Polylactic Acid (PLA) is a polyester made from renewable resources such as sugar in corn and sugarcane. Sugars are fermented into lactic acid and then polylactic acid. PLA has a wide range of applications and processing methods, including film and packaging, and degradable implants in medical care.

What is PLA?

Polylactic Acid (PLA) is different than most thermoplastic polymers in that it is derived from renewable resources like corn starch or sugar cane. Most plastics, by contrast, are derived from the distillation and polymerization of nonrenewable petroleum reserves. Plastics that are derived from biomass (e.g. PLA) are known as “bioplastics.”

What is PLA used for?

Polylactic Acid is biodegradable and has characteristics similar to polypropylene (PP), polyethylene (PE), or polystyrene (PS). It can be produced from already existing manufacturing equipment (those designed and originally used for petrochemical industry plastics). This makes it relatively cost efficient to produce. Accordingly, PLA has the second largest production volume of any bioplastic (the most common typically cited as thermoplastic starch).
There are a vast array of applications for Polylactic Acid. Some of the most common uses include plastic films, bottles, and biodegradable medical devices (e.g. screws, pins, rods, and plates that are expected to biodegrade within 6-12 months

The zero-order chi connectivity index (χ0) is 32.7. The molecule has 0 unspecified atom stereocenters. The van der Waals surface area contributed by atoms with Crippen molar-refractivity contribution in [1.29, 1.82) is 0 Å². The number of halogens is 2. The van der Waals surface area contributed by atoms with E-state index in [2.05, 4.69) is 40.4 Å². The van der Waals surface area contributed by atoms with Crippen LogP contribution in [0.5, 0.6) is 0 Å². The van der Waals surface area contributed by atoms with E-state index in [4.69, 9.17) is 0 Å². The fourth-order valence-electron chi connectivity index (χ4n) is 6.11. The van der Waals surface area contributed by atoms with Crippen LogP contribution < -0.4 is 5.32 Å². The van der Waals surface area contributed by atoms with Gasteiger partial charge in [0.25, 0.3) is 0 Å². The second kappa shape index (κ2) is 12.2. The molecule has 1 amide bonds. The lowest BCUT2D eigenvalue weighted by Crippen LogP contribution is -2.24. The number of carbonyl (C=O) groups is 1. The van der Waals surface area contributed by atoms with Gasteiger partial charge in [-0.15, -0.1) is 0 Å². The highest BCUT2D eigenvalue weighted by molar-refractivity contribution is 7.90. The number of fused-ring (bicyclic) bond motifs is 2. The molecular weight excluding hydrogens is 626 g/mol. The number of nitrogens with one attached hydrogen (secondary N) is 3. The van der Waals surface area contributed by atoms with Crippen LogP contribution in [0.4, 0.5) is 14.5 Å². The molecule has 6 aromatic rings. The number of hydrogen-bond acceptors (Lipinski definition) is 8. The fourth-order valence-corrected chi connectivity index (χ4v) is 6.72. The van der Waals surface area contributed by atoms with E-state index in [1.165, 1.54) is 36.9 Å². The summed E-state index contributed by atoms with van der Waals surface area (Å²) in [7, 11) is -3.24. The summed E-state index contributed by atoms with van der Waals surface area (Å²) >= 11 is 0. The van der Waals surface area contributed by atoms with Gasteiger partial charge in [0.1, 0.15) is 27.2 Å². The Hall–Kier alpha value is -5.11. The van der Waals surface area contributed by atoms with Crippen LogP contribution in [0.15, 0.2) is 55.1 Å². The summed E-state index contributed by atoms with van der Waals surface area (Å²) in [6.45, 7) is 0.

Why is PLA Used so Often?

PLA production is a popular idea as it represents the fulfillment of the dream of cost-efficient, non-petroleum plastic production. The huge benefit of PLA as a bioplastic is its versatility and the fact that it naturally degrades when exposed to the environment. For example, a PLA bottle left in the ocean would typically degrade in six to 24 months. Compared to conventional plastics (which in the same environment can take several hundred to a thousand years to degrade) this is truly phenomenal. Accordingly, there is a high potential for PLA to be very useful in short lifespan applications where biodegradability is highly beneficial (e.g. as a plastic water bottle or as a container for fruit and vegetables). Of note, despite its ability to degrade when exposed to the elements over a long time, PLA is extremely robust in any normal application (e.g. as a plastic electronics part).

Why is PLA mostly used for 3D printing?

PLA is the most popular 3D printing material for FDM technology and can be easily sanded, painted or post-processed in a different fashion. This plastic enables working on relatively low extruder temperatures and appears to be “user-friendly”. Compared to some other filaments, there is no crucial need for a heated bed, reinforced nozzle or printer chamber to work with it.

Is PLA toxic?

In solid form, no. In fact, Polylactic Acid (PLA) is biodegradable. It is often used in food handling and medical implants that biodegrade within the body over time. Like most plastics, it has the potential to be toxic if inhaled and/or absorbed into the skin or eyes as a vapor or liquid (i.e. during manufacturing processes). Be careful and closely follow handling instructions for molten polymer in particular.